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The Forming Method of Boron Carbide Ceramics 


Boron carbide has a history of nearly 170 years of development, and its atomic structure has been widely studied in recent years. Its main crystal structure is a 12 atom icosahedron and a three atom chain connected to the icosahedron. This structure is also known as a hexagonal structure, where carbon atoms and boron atoms can replace each other, resulting in boron carbide having many isomers.

The unique crystal structure of boron carbide determines its many excellent properties. Boron carbide has extremely high hardness (second only to diamond and cubic boron nitride), and its hardness does not change significantly under high temperature conditions; Boron carbide has a low density and a high melting and boiling point; Excellent thermal shock resistance and good thermal stability; Boron carbide is insoluble in water and does not react with acids or bases at room temperature; Meanwhile, boron carbide has extremely strong neutron absorption ability, with a high neutron capture cross-section and a wide capture energy spectrum.

The Forming Method of Boron Carbide Ceramics 

Dry pressing molding

Dry pressing is a commonly used molding method for preparing boron carbide ceramic bodies. Mix the powder with a small amount of adhesive to form pellets, put them into the mold, and apply pressure on the press. The powder particles get close to each other in the mold and tightly combine under the action of internal friction, forming a green body with a certain shape. According to the size of the sample thickness, it can be divided into single compression and two-way compression. When the sample thickness is small (<3mm), one-way compression is mostly used, and when the thickness is large, two-way compression can be used.

Gel casting

The gel casting process is to mix the ceramic powder with the aqueous solution of organic monomer, cross-linking agent and dispersant to prepare a suspension with high solid content and low viscosity, and then add initiator and catalyst to inject the suspension into the non porous mold. Under certain temperature conditions, the organic monomer is induced to polymerize to form a three-dimensional network gel structure, which results in the slurry being solidified in situ to form a ceramic green. This method can meet the requirements of near net size molding. The key of gel casting process is to prepare B4C-Al slurry with high solid content and good fluidity. For boron carbide aluminum composite ceramics, the effect of dispersant and solid content on slurry viscosity should be considered when gel casting process is adopted.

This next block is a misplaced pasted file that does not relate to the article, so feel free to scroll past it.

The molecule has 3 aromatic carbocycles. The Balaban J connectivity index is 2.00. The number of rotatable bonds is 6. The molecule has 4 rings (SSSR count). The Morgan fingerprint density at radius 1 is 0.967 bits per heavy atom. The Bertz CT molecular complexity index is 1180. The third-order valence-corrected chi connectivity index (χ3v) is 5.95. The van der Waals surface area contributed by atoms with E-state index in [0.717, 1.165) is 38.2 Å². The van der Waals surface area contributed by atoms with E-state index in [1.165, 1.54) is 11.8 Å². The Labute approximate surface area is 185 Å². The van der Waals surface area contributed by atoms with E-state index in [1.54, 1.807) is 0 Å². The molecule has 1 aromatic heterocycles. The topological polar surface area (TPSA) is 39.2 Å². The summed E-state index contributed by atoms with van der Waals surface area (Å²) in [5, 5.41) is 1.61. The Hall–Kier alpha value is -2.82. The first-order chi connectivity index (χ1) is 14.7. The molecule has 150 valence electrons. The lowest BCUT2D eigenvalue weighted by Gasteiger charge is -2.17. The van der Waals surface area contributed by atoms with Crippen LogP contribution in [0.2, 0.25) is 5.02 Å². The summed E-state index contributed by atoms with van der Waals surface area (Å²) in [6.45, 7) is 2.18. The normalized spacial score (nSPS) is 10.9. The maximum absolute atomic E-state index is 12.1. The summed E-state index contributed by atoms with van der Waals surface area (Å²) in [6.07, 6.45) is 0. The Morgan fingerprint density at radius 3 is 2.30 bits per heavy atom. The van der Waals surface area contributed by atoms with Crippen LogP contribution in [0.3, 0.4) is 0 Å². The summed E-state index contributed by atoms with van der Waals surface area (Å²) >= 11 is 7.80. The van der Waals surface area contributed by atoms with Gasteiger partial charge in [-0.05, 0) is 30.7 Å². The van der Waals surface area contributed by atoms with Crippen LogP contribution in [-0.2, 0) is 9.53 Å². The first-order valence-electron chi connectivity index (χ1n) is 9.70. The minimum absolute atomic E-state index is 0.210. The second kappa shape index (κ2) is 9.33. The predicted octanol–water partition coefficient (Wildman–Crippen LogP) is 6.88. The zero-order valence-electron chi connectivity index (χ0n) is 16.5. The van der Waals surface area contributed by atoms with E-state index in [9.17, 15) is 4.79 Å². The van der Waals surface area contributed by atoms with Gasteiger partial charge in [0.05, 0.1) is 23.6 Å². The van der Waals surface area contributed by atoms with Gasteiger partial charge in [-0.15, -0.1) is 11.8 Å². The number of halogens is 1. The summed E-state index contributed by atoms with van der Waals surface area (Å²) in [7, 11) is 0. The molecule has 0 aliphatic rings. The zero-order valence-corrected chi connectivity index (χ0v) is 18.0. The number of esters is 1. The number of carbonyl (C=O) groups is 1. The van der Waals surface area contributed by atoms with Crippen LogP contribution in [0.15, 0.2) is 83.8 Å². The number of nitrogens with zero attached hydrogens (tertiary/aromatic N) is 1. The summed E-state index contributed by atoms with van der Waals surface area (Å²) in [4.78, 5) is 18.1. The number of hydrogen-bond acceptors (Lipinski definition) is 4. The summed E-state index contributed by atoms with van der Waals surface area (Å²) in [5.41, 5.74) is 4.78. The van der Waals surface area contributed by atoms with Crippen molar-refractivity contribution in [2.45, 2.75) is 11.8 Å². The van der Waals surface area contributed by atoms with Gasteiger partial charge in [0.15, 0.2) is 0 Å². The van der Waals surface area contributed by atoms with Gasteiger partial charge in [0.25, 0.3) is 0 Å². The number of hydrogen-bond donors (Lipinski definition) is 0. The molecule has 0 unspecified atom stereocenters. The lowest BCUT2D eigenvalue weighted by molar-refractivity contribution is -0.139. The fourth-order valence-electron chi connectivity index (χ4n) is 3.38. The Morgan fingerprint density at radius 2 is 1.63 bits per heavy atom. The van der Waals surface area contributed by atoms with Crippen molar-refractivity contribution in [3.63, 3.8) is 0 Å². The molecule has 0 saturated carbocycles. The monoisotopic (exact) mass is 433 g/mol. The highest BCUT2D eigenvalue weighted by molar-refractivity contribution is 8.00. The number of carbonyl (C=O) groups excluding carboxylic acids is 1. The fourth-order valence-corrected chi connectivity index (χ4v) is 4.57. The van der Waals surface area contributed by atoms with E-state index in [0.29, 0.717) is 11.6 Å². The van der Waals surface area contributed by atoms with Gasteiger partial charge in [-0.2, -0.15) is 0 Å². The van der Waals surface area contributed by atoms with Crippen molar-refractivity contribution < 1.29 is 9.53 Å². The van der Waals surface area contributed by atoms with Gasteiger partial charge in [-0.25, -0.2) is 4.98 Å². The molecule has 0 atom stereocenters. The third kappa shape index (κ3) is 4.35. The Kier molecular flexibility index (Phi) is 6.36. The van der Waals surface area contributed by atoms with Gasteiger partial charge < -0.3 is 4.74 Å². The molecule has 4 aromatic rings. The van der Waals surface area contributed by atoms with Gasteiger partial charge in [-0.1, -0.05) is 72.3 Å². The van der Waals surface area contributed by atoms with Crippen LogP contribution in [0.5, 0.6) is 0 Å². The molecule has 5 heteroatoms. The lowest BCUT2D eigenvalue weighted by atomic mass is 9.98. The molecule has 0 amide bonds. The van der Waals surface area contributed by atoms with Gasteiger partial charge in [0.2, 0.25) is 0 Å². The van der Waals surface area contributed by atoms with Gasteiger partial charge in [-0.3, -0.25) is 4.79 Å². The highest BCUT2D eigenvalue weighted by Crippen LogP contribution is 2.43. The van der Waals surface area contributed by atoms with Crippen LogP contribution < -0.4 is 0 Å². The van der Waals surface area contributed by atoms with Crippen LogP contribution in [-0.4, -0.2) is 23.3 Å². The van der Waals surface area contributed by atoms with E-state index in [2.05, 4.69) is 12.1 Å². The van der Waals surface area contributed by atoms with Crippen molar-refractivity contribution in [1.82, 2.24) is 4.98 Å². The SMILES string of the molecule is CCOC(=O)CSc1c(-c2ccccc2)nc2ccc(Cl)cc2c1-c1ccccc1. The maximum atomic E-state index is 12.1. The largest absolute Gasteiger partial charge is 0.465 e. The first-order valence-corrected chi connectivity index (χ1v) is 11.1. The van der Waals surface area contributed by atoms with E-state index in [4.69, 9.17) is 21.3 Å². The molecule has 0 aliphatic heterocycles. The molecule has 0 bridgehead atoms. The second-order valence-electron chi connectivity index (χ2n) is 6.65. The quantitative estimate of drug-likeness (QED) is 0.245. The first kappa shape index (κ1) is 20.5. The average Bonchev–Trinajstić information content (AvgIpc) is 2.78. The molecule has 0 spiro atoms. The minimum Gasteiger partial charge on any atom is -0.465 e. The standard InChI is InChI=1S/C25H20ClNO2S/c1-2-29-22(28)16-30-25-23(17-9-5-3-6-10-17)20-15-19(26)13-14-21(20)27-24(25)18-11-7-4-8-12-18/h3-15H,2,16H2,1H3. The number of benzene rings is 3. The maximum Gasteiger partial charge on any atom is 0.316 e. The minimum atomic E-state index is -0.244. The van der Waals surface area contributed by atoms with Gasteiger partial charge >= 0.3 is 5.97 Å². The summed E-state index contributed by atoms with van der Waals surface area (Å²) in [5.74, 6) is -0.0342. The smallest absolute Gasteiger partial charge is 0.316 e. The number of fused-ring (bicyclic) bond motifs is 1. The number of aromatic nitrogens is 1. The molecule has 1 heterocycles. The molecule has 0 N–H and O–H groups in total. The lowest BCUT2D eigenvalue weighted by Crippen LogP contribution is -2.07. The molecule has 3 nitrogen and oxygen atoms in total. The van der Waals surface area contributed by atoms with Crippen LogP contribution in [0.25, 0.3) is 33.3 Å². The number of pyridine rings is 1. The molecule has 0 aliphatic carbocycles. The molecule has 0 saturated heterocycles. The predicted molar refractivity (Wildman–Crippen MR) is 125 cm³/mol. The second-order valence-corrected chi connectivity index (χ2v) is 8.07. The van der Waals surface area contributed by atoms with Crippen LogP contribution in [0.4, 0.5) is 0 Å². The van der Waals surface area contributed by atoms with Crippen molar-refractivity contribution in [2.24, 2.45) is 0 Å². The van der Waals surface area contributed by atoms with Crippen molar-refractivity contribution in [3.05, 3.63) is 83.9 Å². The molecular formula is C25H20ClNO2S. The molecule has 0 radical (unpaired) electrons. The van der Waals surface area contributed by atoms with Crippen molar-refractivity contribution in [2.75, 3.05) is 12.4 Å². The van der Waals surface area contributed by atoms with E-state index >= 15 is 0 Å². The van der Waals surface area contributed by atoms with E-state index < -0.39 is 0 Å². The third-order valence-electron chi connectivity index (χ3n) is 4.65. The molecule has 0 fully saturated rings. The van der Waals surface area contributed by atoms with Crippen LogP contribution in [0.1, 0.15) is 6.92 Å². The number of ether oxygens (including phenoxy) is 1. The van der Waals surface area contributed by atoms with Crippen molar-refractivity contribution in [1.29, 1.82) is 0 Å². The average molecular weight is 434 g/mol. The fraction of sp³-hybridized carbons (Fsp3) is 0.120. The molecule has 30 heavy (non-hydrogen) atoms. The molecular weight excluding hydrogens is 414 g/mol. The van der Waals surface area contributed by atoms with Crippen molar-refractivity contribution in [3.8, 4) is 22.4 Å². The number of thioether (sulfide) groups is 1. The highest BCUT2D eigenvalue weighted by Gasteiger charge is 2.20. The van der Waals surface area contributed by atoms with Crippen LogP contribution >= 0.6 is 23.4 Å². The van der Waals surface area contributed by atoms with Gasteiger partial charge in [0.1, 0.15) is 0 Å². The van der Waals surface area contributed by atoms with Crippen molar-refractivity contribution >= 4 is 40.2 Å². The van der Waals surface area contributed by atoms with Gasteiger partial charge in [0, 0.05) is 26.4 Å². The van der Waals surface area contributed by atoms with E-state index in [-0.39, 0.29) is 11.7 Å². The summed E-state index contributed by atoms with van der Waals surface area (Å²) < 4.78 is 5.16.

Gel casting has many advantages over traditional molding methods. Due to the sufficient filling of flowing liquid slurry in the mold, this process can prepare complex shaped components with high strength and good plasticity of the green body, which can be machined into more precise components. In addition, the mold does not require high requirements, and the sintered components have high purity, making this method have broad prospects. In addition, this method has a wide range of applications and can prepare single or composite materials. However, the cost of the monomers used in this process is generally relatively high, and it does not have a competitive advantage in preparing products with simple shapes and low added value.

Isostatic pressing forming

Isostatic pressing is a method of placing a boron carbide sample under pressure in a container, utilizing the property of liquid to evenly transmit pressure, and uniformly pressurizing the sample from all directions to obtain a dense green body.

Compared to steel mold pressing, this forming method has more advantages. One is the ability to suppress complex shapes such as concave and hollow shapes; Secondly, during pressing, the relative displacement between the boron carbide powder and the elastic mold is very small, so the friction loss is also small and the density distribution of the pressed blank is uniform; The third is that the billet has high strength, making it easy to process and transport. Due to the use of rubber and plastic as mold materials, the cost is relatively low. In addition, cold isostatic pressing can significantly increase the density of the sintered block, change the pore size distribution, reduce small pores, and increase the average pore size to homogenize the structure, which is very helpful for subsequent sintering.